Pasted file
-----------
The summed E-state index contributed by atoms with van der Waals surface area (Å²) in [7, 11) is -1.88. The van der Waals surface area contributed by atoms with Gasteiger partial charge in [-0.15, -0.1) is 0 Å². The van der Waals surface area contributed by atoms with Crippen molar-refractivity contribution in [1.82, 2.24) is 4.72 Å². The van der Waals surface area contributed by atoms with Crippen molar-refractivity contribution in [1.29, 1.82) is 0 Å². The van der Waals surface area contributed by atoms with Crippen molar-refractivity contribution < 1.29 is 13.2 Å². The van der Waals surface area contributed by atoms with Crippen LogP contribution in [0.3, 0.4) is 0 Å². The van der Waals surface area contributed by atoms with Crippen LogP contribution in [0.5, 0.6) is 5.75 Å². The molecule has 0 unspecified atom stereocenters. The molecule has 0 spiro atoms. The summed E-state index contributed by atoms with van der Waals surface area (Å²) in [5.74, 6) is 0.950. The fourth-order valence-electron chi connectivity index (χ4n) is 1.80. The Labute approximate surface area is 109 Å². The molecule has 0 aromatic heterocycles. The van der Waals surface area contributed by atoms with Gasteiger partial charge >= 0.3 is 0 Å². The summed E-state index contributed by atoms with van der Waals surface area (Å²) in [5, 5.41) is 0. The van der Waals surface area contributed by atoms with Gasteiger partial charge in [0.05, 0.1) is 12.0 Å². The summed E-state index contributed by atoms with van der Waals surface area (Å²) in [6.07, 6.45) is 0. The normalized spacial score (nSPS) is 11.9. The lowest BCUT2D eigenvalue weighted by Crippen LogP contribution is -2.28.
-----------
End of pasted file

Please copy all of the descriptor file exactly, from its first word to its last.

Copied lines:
The summed E-state index contributed by atoms with van der Waals surface area (Å²) in [7, 11) is -1.88. The van der Waals surface area contributed by atoms with Gasteiger partial charge in [-0.15, -0.1) is 0 Å². The van der Waals surface area contributed by atoms with Crippen molar-refractivity contribution in [1.82, 2.24) is 4.72 Å². The van der Waals surface area contributed by atoms with Crippen molar-refractivity contribution in [1.29, 1.82) is 0 Å². The van der Waals surface area contributed by atoms with Crippen molar-refractivity contribution < 1.29 is 13.2 Å². The van der Waals surface area contributed by atoms with Crippen LogP contribution in [0.3, 0.4) is 0 Å². The van der Waals surface area contributed by atoms with Crippen LogP contribution in [0.5, 0.6) is 5.75 Å². The molecule has 0 unspecified atom stereocenters. The molecule has 0 spiro atoms. The summed E-state index contributed by atoms with van der Waals surface area (Å²) in [5.74, 6) is 0.950. The fourth-order valence-electron chi connectivity index (χ4n) is 1.80. The Labute approximate surface area is 109 Å². The molecule has 0 aromatic heterocycles. The van der Waals surface area contributed by atoms with Gasteiger partial charge >= 0.3 is 0 Å². The summed E-state index contributed by atoms with van der Waals surface area (Å²) in [5, 5.41) is 0. The van der Waals surface area contributed by atoms with Gasteiger partial charge in [0.05, 0.1) is 12.0 Å². The summed E-state index contributed by atoms with van der Waals surface area (Å²) in [6.07, 6.45) is 0. The normalized spacial score (nSPS) is 11.9. The lowest BCUT2D eigenvalue weighted by Crippen LogP contribution is -2.28.